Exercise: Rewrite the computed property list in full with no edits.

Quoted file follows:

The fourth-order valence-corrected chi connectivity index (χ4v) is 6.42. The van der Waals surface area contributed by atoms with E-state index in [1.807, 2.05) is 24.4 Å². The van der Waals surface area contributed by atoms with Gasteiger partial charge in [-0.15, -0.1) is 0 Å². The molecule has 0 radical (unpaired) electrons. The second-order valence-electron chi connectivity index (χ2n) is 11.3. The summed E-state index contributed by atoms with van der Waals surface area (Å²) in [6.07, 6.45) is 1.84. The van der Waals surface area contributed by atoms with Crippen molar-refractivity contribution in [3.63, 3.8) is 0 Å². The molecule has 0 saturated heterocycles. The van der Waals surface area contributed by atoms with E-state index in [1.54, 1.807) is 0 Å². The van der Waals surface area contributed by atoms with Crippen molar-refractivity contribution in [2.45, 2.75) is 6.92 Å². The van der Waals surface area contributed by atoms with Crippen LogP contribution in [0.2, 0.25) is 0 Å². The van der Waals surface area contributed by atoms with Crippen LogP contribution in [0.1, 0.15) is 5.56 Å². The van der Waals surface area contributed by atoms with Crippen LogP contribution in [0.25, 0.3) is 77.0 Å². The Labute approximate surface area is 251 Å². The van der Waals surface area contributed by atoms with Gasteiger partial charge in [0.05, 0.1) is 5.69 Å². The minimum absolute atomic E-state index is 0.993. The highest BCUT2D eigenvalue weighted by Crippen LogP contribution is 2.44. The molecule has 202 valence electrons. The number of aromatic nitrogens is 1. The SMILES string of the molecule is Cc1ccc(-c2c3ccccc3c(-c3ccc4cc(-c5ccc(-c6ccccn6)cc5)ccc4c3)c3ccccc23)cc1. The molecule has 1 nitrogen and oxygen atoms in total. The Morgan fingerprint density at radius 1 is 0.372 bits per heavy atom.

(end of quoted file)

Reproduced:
The fourth-order valence-corrected chi connectivity index (χ4v) is 6.42. The van der Waals surface area contributed by atoms with E-state index in [1.807, 2.05) is 24.4 Å². The van der Waals surface area contributed by atoms with Gasteiger partial charge in [-0.15, -0.1) is 0 Å². The molecule has 0 radical (unpaired) electrons. The second-order valence-electron chi connectivity index (χ2n) is 11.3. The summed E-state index contributed by atoms with van der Waals surface area (Å²) in [6.07, 6.45) is 1.84. The van der Waals surface area contributed by atoms with Crippen molar-refractivity contribution in [3.63, 3.8) is 0 Å². The molecule has 0 saturated heterocycles. The van der Waals surface area contributed by atoms with E-state index in [1.54, 1.807) is 0 Å². The van der Waals surface area contributed by atoms with Crippen molar-refractivity contribution in [2.45, 2.75) is 6.92 Å². The van der Waals surface area contributed by atoms with Crippen LogP contribution in [0.2, 0.25) is 0 Å². The van der Waals surface area contributed by atoms with Crippen LogP contribution in [0.1, 0.15) is 5.56 Å². The van der Waals surface area contributed by atoms with Crippen LogP contribution in [0.25, 0.3) is 77.0 Å². The Labute approximate surface area is 251 Å². The van der Waals surface area contributed by atoms with Gasteiger partial charge in [0.05, 0.1) is 5.69 Å². The minimum absolute atomic E-state index is 0.993. The highest BCUT2D eigenvalue weighted by Crippen LogP contribution is 2.44. The molecule has 202 valence electrons. The number of aromatic nitrogens is 1. The SMILES string of the molecule is Cc1ccc(-c2c3ccccc3c(-c3ccc4cc(-c5ccc(-c6ccccn6)cc5)ccc4c3)c3ccccc23)cc1. The molecule has 1 nitrogen and oxygen atoms in total. The Morgan fingerprint density at radius 1 is 0.372 bits per heavy atom.